PITTSBURGH (CNS) — The leaders of Ladies of Charity USA have taken a bold step into one of the fastest-growing sectors in health care: the field of home care.

Such care provides patients with services in the comfort of their home, such as light housekeeping, meal preparation, and assistance with bathing and other personal tasks.

Ladies of Charity Caregiving Inc. is a pilot project the organization initiated about two years ago that is beginning in the Pittsburgh region. It was formally announced during the Ladies of Charity national assembly in mid-September in Pittsburgh.

The organization’s national board had given its approval after hiring a consultant to evaluate the ideal location for the project. Pittsburgh was chosen because of its highly organized diocesan Ladies of Charity association, which is one of the largest, if not the largest, in the United States.

“The Pittsburgh association, with 1,500 women, they know who they are, they know where they are and they work together very well,” said Mary Ann Dantuono, a Ladies of Charity Caregiving board member from New York. “That’s a real asset to us nationally to come into an area to work with a group like this.”

One of the driving forces behind this project is Marilyn Martone, a retired associate professor of theology at St. John’s University in New York, whose daughter was a senior at the University of Chicago 20 years ago when she was hit by a car.

The young woman was severely brain injured and unconscious for eight months, she said, and was in institutions for almost two years before being brought home. For 18 years, Martone has managed her daughter’s care at home with the help of paid caregivers.

Many of those caregivers, Martone said, struggle financially to the degree that they can’t afford home care if they ever need it. One goal of Ladies of Charity Caregiving is to offer just wages to employees.

“I want, and we all want, I think, the caregiver to feel like they’re not just an employee, but they’re part of this relationship that we want to develop, where we’re concerned about their needs as well,” she told the Pittsburgh Catholic, the diocesan newspaper.

“And we recognize we need a structural change where we as a society begin to value caregiving. It’s the most important work we do, and yet it’s viewed as nothing really,” Martone added.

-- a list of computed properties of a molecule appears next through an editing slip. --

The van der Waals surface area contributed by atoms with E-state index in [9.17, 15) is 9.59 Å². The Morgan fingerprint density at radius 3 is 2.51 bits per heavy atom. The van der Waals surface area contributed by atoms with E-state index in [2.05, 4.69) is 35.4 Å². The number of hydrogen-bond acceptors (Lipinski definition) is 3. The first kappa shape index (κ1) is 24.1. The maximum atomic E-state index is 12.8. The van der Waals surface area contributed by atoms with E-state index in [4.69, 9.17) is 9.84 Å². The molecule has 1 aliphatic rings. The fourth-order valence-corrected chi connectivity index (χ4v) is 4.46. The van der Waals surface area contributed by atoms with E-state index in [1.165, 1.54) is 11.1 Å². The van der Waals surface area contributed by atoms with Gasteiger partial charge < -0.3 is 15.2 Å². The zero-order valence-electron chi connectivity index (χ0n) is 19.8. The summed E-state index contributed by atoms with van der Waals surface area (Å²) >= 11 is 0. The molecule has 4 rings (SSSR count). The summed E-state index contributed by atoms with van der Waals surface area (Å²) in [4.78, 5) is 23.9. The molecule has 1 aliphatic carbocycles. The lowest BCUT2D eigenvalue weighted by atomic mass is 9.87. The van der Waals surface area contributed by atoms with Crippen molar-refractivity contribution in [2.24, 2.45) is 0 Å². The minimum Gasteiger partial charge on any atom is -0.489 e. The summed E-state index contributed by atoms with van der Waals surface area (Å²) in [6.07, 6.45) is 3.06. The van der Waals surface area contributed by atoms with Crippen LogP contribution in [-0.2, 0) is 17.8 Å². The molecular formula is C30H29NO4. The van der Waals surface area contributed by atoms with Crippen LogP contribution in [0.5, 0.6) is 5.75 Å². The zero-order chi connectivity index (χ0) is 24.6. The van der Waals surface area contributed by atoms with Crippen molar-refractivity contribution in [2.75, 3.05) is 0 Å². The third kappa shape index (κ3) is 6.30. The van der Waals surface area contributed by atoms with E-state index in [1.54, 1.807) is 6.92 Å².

A top priority is offering the best level of care possible that respects the client’s inherent value as a human being — care that borrows from the history of the Ladies of Charity and St. Vincent de Paul.

Sister Carole Blazina, a Sister of Charity of Seton Hill, who has worked with the Ladies of Charity in Pittsburgh as their diocesan moderator, said that 400 years ago in France the charism of charity was first demonstrated when St. Vincent arranged care for a sick family.

“And that entire national/international experience of charity grew from that. So we’re going to try to carry that on with today’s needs and meet today’s social concerns,” said Sister Carole, former clinical director of the Catholic Charities Free Health Care Center in downtown Pittsburgh.

Tina Ondish, who was hired in March as administrator of Ladies of Charity Caregiving at its newly established Pittsburgh office, has more than 10 years of experience as a certified nursing assistant, said she was drawn to the project by the Vincentian mission.

“Their vision of how they want to care for their clients and also their caregivers and employees made me want to be involved in it because I know how easy it is to be undervalued as a caregiver,” she said.

Ondish explained that, as a nonprofit corporation, Ladies of Charity Caregiving will put any proceeds toward better wages and benefits for employees and more care for those who can’t afford it.

“Right now we’re hoping to get referrals from the Ladies of Charity and from the parishes themselves of people in the community who need the assistance and that can reach out to us,” she said. “We’re pretty confident that that’s going to work out well. Word of mouth, especially with caregiving, is huge in these tight-knit communities.”

Besides looking to hire caregivers, the organization is seeking Ladies of Charity to mentor employees and keep them connected to the Vincentian mission, said Bernadette Jakectic, a member of St. Catherine of Sweden Parish in Hampton Township. She was recently installed as president of the Association of the Ladies of Charity for the Diocese of Pittsburgh.

Eventually volunteers also will be needed as liaisons between the mentor and the family receiving care, Jakectic said.

As this pilot project gets off the ground, other Ladies of Charity associations across the nation are watching and eager to start their own home care business.

“One of our guidelines is that we will not start an office where there is not a Ladies of Charity organization,” Martone said. “And so we have been in dialogue with two other places that have expressed interest, but we really want to get this place up and running and sustainable before we spread ourselves too thin.”

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Cone is editor of the Pittsburgh Catholic, newspaper of the Diocese of Pittsburgh.